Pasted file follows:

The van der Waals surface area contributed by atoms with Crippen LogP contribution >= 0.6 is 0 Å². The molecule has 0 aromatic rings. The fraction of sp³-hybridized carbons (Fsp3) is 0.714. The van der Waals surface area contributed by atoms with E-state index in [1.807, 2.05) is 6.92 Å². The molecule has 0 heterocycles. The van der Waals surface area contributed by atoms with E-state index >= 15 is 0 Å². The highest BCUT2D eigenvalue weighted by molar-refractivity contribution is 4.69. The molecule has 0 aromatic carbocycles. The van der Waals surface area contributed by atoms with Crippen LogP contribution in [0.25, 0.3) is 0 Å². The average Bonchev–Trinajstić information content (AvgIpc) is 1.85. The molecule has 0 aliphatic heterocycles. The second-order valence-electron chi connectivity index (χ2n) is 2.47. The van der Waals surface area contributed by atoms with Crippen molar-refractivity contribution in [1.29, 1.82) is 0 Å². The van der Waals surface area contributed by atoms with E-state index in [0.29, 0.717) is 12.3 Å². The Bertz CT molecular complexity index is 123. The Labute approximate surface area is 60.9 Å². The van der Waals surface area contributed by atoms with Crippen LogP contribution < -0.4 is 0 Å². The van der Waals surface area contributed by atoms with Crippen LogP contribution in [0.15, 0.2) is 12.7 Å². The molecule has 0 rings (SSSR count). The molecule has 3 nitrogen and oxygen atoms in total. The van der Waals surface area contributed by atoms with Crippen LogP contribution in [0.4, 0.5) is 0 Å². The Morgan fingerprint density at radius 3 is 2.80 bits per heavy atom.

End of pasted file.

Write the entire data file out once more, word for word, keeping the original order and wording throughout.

The van der Waals surface area contributed by atoms with Crippen LogP contribution >= 0.6 is 0 Å². The molecule has 0 aromatic rings. The fraction of sp³-hybridized carbons (Fsp3) is 0.714. The van der Waals surface area contributed by atoms with E-state index in [1.807, 2.05) is 6.92 Å². The molecule has 0 heterocycles. The van der Waals surface area contributed by atoms with E-state index >= 15 is 0 Å². The highest BCUT2D eigenvalue weighted by molar-refractivity contribution is 4.69. The molecule has 0 aromatic carbocycles. The van der Waals surface area contributed by atoms with Crippen LogP contribution in [0.25, 0.3) is 0 Å². The average Bonchev–Trinajstić information content (AvgIpc) is 1.85. The molecule has 0 aliphatic heterocycles. The second-order valence-electron chi connectivity index (χ2n) is 2.47. The van der Waals surface area contributed by atoms with Crippen molar-refractivity contribution in [1.29, 1.82) is 0 Å². The van der Waals surface area contributed by atoms with E-state index in [0.29, 0.717) is 12.3 Å². The Bertz CT molecular complexity index is 123. The Labute approximate surface area is 60.9 Å². The van der Waals surface area contributed by atoms with Crippen LogP contribution < -0.4 is 0 Å². The van der Waals surface area contributed by atoms with Crippen LogP contribution in [0.15, 0.2) is 12.7 Å². The molecule has 0 rings (SSSR count). The molecule has 3 nitrogen and oxygen atoms in total. The van der Waals surface area contributed by atoms with Crippen LogP contribution in [0.4, 0.5) is 0 Å². The Morgan fingerprint density at radius 3 is 2.80 bits per heavy atom.